Soviet Leader Gorbachev Answers Japanese Girl’s Letter
TOKYO (AP) _ A 12-year-old Japanese girl soon will be getting a reply from Soviet leader Mikhail S. Gorbachev to a letter she wrote expressing hope for peace between the superpowers, the girl’s mother said today.
In 1983, Samantha Smith, of Manchester, Maine, wrote a similar letter to then Soviet leader Yuri V. Andropov. The letter led to an invitation from Andropov for Samantha to visit the Soviet Union.
Samantha was killed in a plane crash Aug. 25, 1985, and the Soviet Union recently issued a stamp commemorating her.
The contents of Gorbachev’s reply to the letter written by Aiko Fukuda were not known yet, said the girl’s mother, Akemi, in a telephone interview.
She said Aiko, a sixth grade student at Higashiga elementary school in Nagoya, central Japan, was told by the Soviet Embassy in Tokyo that Gorbachev’s letter had arrived at the embassy and would be handed to her in Nagoya by an embassy first secretary on Friday.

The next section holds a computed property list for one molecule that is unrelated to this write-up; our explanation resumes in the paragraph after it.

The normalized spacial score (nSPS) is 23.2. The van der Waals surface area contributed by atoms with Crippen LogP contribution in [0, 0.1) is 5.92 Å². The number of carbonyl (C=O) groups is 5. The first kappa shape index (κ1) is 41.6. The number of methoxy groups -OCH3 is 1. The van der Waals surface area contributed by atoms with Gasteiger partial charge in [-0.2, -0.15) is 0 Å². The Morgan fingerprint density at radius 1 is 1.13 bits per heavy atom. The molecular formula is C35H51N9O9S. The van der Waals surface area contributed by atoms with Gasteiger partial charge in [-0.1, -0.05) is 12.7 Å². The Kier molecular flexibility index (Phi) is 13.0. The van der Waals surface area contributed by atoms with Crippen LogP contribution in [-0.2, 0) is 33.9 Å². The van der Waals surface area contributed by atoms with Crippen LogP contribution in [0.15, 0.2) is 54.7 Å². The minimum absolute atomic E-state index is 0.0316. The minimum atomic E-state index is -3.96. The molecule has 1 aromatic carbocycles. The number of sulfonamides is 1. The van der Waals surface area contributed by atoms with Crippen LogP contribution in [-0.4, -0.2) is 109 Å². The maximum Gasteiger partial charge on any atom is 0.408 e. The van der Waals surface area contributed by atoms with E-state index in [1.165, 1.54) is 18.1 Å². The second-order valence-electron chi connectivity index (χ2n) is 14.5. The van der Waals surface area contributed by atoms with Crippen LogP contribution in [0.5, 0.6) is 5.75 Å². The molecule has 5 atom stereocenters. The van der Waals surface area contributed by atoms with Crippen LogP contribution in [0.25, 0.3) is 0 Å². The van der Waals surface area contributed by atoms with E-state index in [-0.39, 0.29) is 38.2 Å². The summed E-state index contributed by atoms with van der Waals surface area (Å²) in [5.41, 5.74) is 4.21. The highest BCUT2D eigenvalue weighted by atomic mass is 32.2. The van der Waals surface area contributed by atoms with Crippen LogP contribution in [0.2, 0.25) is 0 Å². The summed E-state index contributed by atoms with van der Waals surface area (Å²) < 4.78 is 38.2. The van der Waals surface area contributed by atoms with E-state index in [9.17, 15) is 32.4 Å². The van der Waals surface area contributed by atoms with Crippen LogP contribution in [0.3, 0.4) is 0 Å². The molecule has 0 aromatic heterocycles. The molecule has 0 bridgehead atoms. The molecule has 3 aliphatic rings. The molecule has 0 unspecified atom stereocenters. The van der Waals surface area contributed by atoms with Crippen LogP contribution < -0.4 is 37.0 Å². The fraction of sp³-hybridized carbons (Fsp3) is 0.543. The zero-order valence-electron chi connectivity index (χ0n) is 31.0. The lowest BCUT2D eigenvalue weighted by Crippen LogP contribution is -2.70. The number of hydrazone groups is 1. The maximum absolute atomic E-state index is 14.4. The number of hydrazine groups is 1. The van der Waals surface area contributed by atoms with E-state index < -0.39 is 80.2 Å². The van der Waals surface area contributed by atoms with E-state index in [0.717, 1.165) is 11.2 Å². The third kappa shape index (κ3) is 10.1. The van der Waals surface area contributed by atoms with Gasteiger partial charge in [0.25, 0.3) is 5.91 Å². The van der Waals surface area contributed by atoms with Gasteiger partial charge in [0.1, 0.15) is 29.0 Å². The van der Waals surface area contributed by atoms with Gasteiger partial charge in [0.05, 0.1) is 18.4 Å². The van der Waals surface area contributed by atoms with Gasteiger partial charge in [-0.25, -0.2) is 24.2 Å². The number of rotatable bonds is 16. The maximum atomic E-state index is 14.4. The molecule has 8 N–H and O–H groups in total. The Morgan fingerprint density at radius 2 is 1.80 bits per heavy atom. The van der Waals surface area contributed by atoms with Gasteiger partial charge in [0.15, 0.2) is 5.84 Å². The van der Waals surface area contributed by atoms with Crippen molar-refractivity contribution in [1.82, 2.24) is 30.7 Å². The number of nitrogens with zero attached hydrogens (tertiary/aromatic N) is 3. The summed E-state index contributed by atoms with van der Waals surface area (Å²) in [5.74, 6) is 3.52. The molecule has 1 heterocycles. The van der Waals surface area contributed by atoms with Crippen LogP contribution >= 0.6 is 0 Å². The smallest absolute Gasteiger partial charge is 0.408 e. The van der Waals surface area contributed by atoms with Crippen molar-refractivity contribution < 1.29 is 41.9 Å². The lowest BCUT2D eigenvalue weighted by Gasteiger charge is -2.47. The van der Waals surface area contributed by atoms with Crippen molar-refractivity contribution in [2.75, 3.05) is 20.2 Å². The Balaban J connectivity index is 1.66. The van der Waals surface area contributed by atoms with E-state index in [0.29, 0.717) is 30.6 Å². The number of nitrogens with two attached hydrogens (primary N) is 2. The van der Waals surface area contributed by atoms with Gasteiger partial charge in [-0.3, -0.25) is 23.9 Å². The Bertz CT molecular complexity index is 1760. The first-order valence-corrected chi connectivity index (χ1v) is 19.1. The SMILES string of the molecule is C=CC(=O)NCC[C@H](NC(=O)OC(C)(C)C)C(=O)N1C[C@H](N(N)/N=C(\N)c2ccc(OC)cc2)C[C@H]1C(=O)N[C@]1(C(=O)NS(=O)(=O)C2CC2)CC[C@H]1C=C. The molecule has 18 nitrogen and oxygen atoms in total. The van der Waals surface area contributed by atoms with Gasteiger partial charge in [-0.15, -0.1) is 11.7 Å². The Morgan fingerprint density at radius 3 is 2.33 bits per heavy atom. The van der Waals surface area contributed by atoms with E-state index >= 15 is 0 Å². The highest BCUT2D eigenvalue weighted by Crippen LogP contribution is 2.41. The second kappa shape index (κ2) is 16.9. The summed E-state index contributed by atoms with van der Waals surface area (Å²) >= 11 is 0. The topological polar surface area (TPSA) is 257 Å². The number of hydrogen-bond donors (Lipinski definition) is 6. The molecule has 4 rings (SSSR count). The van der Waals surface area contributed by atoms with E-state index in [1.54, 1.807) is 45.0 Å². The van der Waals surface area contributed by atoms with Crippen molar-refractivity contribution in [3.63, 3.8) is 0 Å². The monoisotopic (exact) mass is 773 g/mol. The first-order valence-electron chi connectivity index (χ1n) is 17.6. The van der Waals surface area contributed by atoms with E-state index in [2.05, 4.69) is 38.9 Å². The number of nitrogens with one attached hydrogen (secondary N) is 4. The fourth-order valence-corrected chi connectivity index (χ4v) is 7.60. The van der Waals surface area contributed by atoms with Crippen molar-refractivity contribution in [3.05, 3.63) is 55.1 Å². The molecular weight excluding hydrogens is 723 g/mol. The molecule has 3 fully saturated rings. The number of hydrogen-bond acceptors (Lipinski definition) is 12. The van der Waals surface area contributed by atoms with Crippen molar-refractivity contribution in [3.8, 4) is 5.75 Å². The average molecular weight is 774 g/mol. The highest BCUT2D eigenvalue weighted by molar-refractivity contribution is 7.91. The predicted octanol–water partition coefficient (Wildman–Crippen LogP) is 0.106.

After learning from her father, Kazuo, about the Geneva summit meeting between Gorbachev and President Reagan last November, Mrs. Fukuda said, Aiko wrote the Soviet letter last month:
″Hello, I am a 12-year-old Japanese girl. I am glad to learn that the general secretary met with the U.S. president. I hope peace will be achieved more and more. Christmas will come soon and I am awaiting a present from you. I will study Russian more. I hope you are all right.″
Aiko began last April studying Russian language once a week at Chukyo University, which has a class open to the public.
Aiko told a teacher in the class about her wish to write to Gorbachev, and a friend of the teacher, Professor Hiroshi Yasumura of Chukyo University, translated her letter into Russian.
Mrs. Fukuda said her daughter was happy to hear about the reply letter, but became nervous when reporters came to her house for interviews.